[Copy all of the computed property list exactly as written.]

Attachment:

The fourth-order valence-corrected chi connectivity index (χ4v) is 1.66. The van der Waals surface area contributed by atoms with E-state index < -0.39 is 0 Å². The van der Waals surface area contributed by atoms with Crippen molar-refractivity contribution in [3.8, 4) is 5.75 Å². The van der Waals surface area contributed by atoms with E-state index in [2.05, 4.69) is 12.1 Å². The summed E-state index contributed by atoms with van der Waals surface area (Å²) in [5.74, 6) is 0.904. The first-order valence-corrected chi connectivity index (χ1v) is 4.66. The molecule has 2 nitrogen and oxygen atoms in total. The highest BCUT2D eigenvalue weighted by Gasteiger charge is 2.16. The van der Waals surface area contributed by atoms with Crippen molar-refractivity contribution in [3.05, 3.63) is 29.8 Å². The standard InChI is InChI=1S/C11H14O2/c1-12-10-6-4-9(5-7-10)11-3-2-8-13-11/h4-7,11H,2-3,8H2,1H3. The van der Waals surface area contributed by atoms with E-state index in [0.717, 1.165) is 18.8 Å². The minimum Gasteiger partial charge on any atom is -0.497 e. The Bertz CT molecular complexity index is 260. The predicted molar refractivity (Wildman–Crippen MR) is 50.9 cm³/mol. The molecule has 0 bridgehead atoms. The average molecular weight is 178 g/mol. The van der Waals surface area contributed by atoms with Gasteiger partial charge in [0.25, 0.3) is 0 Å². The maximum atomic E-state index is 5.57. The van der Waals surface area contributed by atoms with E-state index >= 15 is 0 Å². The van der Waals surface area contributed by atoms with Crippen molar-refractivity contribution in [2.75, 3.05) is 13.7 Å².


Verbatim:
The fourth-order valence-corrected chi connectivity index (χ4v) is 1.66. The van der Waals surface area contributed by atoms with E-state index < -0.39 is 0 Å². The van der Waals surface area contributed by atoms with Crippen molar-refractivity contribution in [3.8, 4) is 5.75 Å². The van der Waals surface area contributed by atoms with E-state index in [2.05, 4.69) is 12.1 Å². The summed E-state index contributed by atoms with van der Waals surface area (Å²) in [5.74, 6) is 0.904. The first-order valence-corrected chi connectivity index (χ1v) is 4.66. The molecule has 2 nitrogen and oxygen atoms in total. The highest BCUT2D eigenvalue weighted by Gasteiger charge is 2.16. The van der Waals surface area contributed by atoms with Crippen molar-refractivity contribution in [3.05, 3.63) is 29.8 Å². The standard InChI is InChI=1S/C11H14O2/c1-12-10-6-4-9(5-7-10)11-3-2-8-13-11/h4-7,11H,2-3,8H2,1H3. The van der Waals surface area contributed by atoms with E-state index in [0.717, 1.165) is 18.8 Å². The minimum Gasteiger partial charge on any atom is -0.497 e. The Bertz CT molecular complexity index is 260. The predicted molar refractivity (Wildman–Crippen MR) is 50.9 cm³/mol. The molecule has 0 bridgehead atoms. The average molecular weight is 178 g/mol. The van der Waals surface area contributed by atoms with Gasteiger partial charge in [0.25, 0.3) is 0 Å². The maximum atomic E-state index is 5.57. The van der Waals surface area contributed by atoms with E-state index >= 15 is 0 Å². The van der Waals surface area contributed by atoms with Crippen molar-refractivity contribution in [2.75, 3.05) is 13.7 Å².